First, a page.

Construction disputes often involve voluminous amounts of discovery, including documents in the hand of third parties. And if the case is subject to arbitration, it is likely that there will be a dispute about whether the arbitrator has the authority to compel production of third-party documents or witnesses for deposition.
On September 18, 2019, in Managed Care Advisory Group, LLC v. Cigna Healthcare, Inc., the Court of Appeals for the Eleventh Circuit concluded that Section 7 of the Federal Arbitration Act (“FAA”) precludes all pre-hearing discovery from non-parties. Specifically, the court considered the enforcement of summonses sent to non-parties to appear by video conference and to produce documents. According to the court, any non-party discovery must take place in person at the arbitration hearing. Even if the arbitrator’s request is limited to document production, the non-party must appear at the hearing in person with the documents in hand. This appears to now be the rule in the Second, Third, Fourth, Ninth and Eleventh Circuits. The Eighth Circuit has held otherwise, suggesting that pre-hearing discovery is available under the FAA.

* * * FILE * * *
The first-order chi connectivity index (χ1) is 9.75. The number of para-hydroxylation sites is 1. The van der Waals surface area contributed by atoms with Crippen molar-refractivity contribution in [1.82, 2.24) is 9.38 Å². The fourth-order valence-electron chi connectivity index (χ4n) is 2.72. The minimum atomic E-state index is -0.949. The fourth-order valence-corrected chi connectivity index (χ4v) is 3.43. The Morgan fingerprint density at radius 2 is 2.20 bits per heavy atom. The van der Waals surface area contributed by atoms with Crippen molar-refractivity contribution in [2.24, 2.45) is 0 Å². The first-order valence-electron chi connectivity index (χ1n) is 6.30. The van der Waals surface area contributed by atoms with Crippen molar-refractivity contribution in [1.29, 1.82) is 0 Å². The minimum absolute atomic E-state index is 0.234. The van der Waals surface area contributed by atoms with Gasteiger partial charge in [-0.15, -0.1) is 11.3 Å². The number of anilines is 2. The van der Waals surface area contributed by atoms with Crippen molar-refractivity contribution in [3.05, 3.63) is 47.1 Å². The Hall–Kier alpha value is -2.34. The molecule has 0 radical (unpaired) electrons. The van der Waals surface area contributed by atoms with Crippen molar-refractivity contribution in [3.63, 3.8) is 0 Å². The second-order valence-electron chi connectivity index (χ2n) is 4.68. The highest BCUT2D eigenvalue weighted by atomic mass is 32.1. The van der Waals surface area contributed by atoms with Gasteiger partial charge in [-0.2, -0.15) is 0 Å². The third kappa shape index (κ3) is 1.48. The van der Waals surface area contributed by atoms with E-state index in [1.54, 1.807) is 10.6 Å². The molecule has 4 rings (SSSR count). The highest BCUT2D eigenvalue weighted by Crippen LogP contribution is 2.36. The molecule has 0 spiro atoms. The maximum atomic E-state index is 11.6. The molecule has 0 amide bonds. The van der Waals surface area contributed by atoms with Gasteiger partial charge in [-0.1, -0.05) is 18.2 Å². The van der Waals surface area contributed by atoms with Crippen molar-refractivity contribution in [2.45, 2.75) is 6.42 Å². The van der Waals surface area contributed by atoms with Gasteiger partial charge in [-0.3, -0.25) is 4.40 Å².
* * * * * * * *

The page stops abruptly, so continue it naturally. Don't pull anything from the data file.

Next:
So what? As a practical matter, the majority of the circuits now hold that if a non-party receives an arbitral summons for pre-hearing discovery, this is outside the scope of the arbitrator’s power. However, an arbitral summons may require discovery at the hearing so long as the non-party physically appears.